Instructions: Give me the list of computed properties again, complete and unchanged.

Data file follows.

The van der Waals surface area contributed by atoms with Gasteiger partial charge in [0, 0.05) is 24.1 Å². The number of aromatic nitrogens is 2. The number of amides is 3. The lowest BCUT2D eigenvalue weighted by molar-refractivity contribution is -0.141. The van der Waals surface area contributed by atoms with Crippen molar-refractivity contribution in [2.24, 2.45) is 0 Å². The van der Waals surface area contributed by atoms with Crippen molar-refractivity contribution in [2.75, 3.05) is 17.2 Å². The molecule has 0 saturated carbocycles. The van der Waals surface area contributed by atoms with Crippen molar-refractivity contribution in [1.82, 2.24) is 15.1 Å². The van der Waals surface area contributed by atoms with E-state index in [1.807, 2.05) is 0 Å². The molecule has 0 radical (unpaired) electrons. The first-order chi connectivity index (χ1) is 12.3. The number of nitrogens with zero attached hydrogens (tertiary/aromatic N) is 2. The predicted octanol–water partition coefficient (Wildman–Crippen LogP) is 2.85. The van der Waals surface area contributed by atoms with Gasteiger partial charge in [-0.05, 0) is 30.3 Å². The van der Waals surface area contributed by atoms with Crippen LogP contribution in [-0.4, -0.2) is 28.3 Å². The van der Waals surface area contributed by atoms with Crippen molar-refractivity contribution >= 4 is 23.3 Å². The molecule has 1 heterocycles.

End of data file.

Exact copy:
The van der Waals surface area contributed by atoms with Gasteiger partial charge in [0, 0.05) is 24.1 Å². The number of aromatic nitrogens is 2. The number of amides is 3. The lowest BCUT2D eigenvalue weighted by molar-refractivity contribution is -0.141. The van der Waals surface area contributed by atoms with Crippen molar-refractivity contribution in [2.24, 2.45) is 0 Å². The van der Waals surface area contributed by atoms with Crippen molar-refractivity contribution in [2.75, 3.05) is 17.2 Å². The molecule has 0 saturated carbocycles. The van der Waals surface area contributed by atoms with Crippen molar-refractivity contribution in [1.82, 2.24) is 15.1 Å². The van der Waals surface area contributed by atoms with E-state index in [1.807, 2.05) is 0 Å². The molecule has 0 radical (unpaired) electrons. The first-order chi connectivity index (χ1) is 12.3. The number of nitrogens with zero attached hydrogens (tertiary/aromatic N) is 2. The predicted octanol–water partition coefficient (Wildman–Crippen LogP) is 2.85. The van der Waals surface area contributed by atoms with Gasteiger partial charge in [-0.05, 0) is 30.3 Å². The van der Waals surface area contributed by atoms with Crippen LogP contribution in [-0.4, -0.2) is 28.3 Å². The van der Waals surface area contributed by atoms with Crippen molar-refractivity contribution >= 4 is 23.3 Å². The molecule has 1 heterocycles.